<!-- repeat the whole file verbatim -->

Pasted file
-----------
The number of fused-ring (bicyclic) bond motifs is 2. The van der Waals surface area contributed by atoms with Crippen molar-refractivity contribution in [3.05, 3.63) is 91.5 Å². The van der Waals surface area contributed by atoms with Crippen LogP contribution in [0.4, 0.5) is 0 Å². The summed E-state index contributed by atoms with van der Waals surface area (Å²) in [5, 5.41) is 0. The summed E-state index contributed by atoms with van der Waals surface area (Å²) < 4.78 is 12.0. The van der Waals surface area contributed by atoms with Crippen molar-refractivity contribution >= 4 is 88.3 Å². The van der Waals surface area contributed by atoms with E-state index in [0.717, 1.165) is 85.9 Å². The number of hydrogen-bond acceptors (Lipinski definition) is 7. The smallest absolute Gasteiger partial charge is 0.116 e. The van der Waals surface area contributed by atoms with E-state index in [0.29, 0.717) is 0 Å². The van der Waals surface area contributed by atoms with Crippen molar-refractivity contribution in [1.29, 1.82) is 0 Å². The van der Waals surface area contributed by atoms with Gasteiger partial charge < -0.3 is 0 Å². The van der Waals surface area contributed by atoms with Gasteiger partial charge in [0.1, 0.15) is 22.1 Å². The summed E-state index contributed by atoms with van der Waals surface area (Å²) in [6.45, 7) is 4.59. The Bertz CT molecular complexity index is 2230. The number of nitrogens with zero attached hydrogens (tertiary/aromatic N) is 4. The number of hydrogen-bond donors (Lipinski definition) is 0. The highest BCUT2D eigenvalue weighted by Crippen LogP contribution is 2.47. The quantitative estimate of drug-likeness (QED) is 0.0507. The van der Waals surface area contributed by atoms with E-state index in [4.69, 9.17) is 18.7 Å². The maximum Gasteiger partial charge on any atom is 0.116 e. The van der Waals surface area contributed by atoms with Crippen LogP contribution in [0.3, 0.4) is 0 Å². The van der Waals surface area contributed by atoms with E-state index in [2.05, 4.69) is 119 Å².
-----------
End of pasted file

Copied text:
The number of fused-ring (bicyclic) bond motifs is 2. The van der Waals surface area contributed by atoms with Crippen molar-refractivity contribution in [3.05, 3.63) is 91.5 Å². The van der Waals surface area contributed by atoms with Crippen LogP contribution in [0.4, 0.5) is 0 Å². The summed E-state index contributed by atoms with van der Waals surface area (Å²) in [5, 5.41) is 0. The summed E-state index contributed by atoms with van der Waals surface area (Å²) < 4.78 is 12.0. The van der Waals surface area contributed by atoms with Crippen molar-refractivity contribution >= 4 is 88.3 Å². The van der Waals surface area contributed by atoms with E-state index in [0.717, 1.165) is 85.9 Å². The number of hydrogen-bond acceptors (Lipinski definition) is 7. The smallest absolute Gasteiger partial charge is 0.116 e. The van der Waals surface area contributed by atoms with E-state index in [0.29, 0.717) is 0 Å². The van der Waals surface area contributed by atoms with Crippen molar-refractivity contribution in [1.29, 1.82) is 0 Å². The van der Waals surface area contributed by atoms with Gasteiger partial charge < -0.3 is 0 Å². The van der Waals surface area contributed by atoms with Gasteiger partial charge in [0.1, 0.15) is 22.1 Å². The summed E-state index contributed by atoms with van der Waals surface area (Å²) in [6.45, 7) is 4.59. The Bertz CT molecular complexity index is 2230. The number of nitrogens with zero attached hydrogens (tertiary/aromatic N) is 4. The number of hydrogen-bond donors (Lipinski definition) is 0. The highest BCUT2D eigenvalue weighted by Crippen LogP contribution is 2.47. The quantitative estimate of drug-likeness (QED) is 0.0507. The van der Waals surface area contributed by atoms with E-state index in [4.69, 9.17) is 18.7 Å². The maximum Gasteiger partial charge on any atom is 0.116 e. The van der Waals surface area contributed by atoms with Crippen LogP contribution in [0.3, 0.4) is 0 Å². The van der Waals surface area contributed by atoms with E-state index in [2.05, 4.69) is 119 Å².